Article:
Mighty Oak Landscaping

Oaks are a good choice for the landscape, offering shade and beauty. Planting a native oak will also help the environment, as it supports a wide variety of wildlife, and is highly adapted to our climate. Oak trees provide food, shelter and nesting places for many species. And, like all trees, they play a critical role in the overall ecosystem by purifying our air and water, stabilizing soil, and providing carbon storage.

The Nuttall oak, in particular, is a great choice for suburban landscaping, as it grows well in our climate and can withstand wet or dry conditions. It also offers a nice color change in the Fall. It produces acorns which will benefit squirrels and other wildlife in the neighborhood. It also provides the shade we all need from the summer heat.

This is one of the most tolerant oaks to urban landscapes and thrives in full sun or partial shade. It can handle a number of different types of soil, and has beautiful green foliage that changes to red in the Fall. Its acorns are also a big hit with local wildlife, and are a good source of nutrition for squirrels.

Despite their imposing size, oaks are actually very easy to grow and maintain. They can be planted in almost all planting zones, and have a long life span, typically reaching over 200 years old. However, they are prone to drought stress and require regular irrigation. They are also susceptible to wind damage, and may be subjected to a number of insect pests.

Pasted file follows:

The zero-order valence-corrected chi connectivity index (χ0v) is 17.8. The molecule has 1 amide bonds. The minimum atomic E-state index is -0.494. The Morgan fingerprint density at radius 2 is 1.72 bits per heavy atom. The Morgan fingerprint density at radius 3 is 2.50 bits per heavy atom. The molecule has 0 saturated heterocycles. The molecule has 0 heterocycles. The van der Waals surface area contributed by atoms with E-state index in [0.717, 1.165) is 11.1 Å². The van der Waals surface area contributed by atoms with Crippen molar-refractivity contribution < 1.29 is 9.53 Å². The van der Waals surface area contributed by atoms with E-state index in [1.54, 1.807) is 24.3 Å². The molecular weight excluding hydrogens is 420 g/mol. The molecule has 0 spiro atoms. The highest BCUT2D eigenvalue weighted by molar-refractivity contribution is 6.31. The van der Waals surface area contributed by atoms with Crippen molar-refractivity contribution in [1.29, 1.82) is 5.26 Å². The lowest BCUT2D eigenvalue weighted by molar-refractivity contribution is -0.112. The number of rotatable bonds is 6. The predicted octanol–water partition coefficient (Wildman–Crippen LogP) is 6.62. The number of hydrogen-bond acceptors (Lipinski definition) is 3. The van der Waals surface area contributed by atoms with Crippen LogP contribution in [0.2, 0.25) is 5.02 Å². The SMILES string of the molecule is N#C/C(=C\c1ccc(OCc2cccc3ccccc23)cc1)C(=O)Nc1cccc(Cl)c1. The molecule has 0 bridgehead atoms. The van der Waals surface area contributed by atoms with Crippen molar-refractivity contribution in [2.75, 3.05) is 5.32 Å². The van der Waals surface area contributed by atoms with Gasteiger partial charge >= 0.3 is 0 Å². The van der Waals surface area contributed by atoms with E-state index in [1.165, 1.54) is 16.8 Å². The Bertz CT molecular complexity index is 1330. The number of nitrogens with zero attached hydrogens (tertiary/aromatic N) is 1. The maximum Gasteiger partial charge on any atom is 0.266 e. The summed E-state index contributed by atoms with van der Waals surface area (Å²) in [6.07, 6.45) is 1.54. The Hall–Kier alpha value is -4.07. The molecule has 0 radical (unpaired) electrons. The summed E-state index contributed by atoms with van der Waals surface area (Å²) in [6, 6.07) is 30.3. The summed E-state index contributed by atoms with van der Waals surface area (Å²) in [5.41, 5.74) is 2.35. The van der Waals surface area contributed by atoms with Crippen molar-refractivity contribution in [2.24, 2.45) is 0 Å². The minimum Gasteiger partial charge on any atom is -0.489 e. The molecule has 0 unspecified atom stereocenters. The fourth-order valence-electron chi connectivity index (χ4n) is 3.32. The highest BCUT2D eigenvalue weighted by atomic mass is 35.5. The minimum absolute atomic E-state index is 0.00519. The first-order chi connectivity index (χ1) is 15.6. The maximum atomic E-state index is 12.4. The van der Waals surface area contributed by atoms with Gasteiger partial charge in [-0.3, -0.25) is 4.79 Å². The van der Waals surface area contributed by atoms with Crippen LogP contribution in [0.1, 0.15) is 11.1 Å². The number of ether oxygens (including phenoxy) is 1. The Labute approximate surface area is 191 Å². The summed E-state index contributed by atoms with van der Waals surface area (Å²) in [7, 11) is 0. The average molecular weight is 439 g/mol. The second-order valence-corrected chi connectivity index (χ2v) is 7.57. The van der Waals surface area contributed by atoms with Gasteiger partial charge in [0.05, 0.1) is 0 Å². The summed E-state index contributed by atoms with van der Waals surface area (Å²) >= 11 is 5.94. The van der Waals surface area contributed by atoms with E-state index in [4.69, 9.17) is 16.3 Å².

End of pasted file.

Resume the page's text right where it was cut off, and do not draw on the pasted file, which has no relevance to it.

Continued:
In general, oaks have a lot to offer, making them an excellent choice for the urban garden. The most important factor in determining the success of an oak tree is how it’s planted and cared for, though. Oaks do best in well-draining, loamy soil with a pH between 6.0 and 7.0. They are also a good choice for sunny or partially sunny sites with well-drained, sandy or clay soils.

Mighty Oak Landscaping in Stratford Ct. is a family owned business and specializes in tree climbing and takedowns along with all your landscaping needs. They specialize in both commercial and residential properties throughout the greater Stratford area.

“Mighty Oak” has a strange impulse to prove that it’s not the kind of wholesome, family-friendly rock ‘n’ roll movie it appears to be, so it peppers its dialogue with the word “shit” and tries to give itself a hard rock edge. This might work in a dark comedy, but not here, where it’s merely annoying. And, the jarring tonal shifts from the band’s rockin’ debut concert to the sullen black landscape and text that follows really just make things more awkward.